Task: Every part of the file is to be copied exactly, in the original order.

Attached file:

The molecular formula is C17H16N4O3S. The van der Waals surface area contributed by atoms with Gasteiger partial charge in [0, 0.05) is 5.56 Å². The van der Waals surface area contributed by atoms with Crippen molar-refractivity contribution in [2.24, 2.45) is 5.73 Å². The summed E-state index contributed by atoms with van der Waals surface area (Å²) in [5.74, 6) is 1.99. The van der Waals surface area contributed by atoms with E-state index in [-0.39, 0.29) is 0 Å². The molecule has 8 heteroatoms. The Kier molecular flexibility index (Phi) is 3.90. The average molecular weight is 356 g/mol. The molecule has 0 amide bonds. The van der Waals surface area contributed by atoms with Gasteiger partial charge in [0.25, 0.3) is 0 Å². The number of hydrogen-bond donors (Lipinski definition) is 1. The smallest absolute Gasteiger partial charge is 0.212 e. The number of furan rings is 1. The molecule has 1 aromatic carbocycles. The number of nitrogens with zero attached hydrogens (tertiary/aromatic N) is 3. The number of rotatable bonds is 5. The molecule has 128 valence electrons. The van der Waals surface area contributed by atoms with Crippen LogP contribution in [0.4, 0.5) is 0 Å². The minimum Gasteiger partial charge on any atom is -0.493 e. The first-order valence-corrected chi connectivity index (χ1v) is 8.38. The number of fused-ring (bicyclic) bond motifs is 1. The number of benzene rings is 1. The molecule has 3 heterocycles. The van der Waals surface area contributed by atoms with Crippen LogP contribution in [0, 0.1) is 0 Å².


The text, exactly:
The molecular formula is C17H16N4O3S. The van der Waals surface area contributed by atoms with Gasteiger partial charge in [0, 0.05) is 5.56 Å². The van der Waals surface area contributed by atoms with Crippen molar-refractivity contribution in [2.24, 2.45) is 5.73 Å². The summed E-state index contributed by atoms with van der Waals surface area (Å²) in [5.74, 6) is 1.99. The van der Waals surface area contributed by atoms with E-state index in [-0.39, 0.29) is 0 Å². The molecule has 8 heteroatoms. The Kier molecular flexibility index (Phi) is 3.90. The average molecular weight is 356 g/mol. The molecule has 0 amide bonds. The van der Waals surface area contributed by atoms with Gasteiger partial charge in [0.25, 0.3) is 0 Å². The number of hydrogen-bond donors (Lipinski definition) is 1. The smallest absolute Gasteiger partial charge is 0.212 e. The number of furan rings is 1. The molecule has 1 aromatic carbocycles. The number of nitrogens with zero attached hydrogens (tertiary/aromatic N) is 3. The number of rotatable bonds is 5. The molecule has 128 valence electrons. The van der Waals surface area contributed by atoms with Crippen LogP contribution in [0.4, 0.5) is 0 Å². The minimum Gasteiger partial charge on any atom is -0.493 e. The first-order valence-corrected chi connectivity index (χ1v) is 8.38. The number of fused-ring (bicyclic) bond motifs is 1. The number of benzene rings is 1. The molecule has 3 heterocycles. The van der Waals surface area contributed by atoms with Crippen LogP contribution in [0, 0.1) is 0 Å².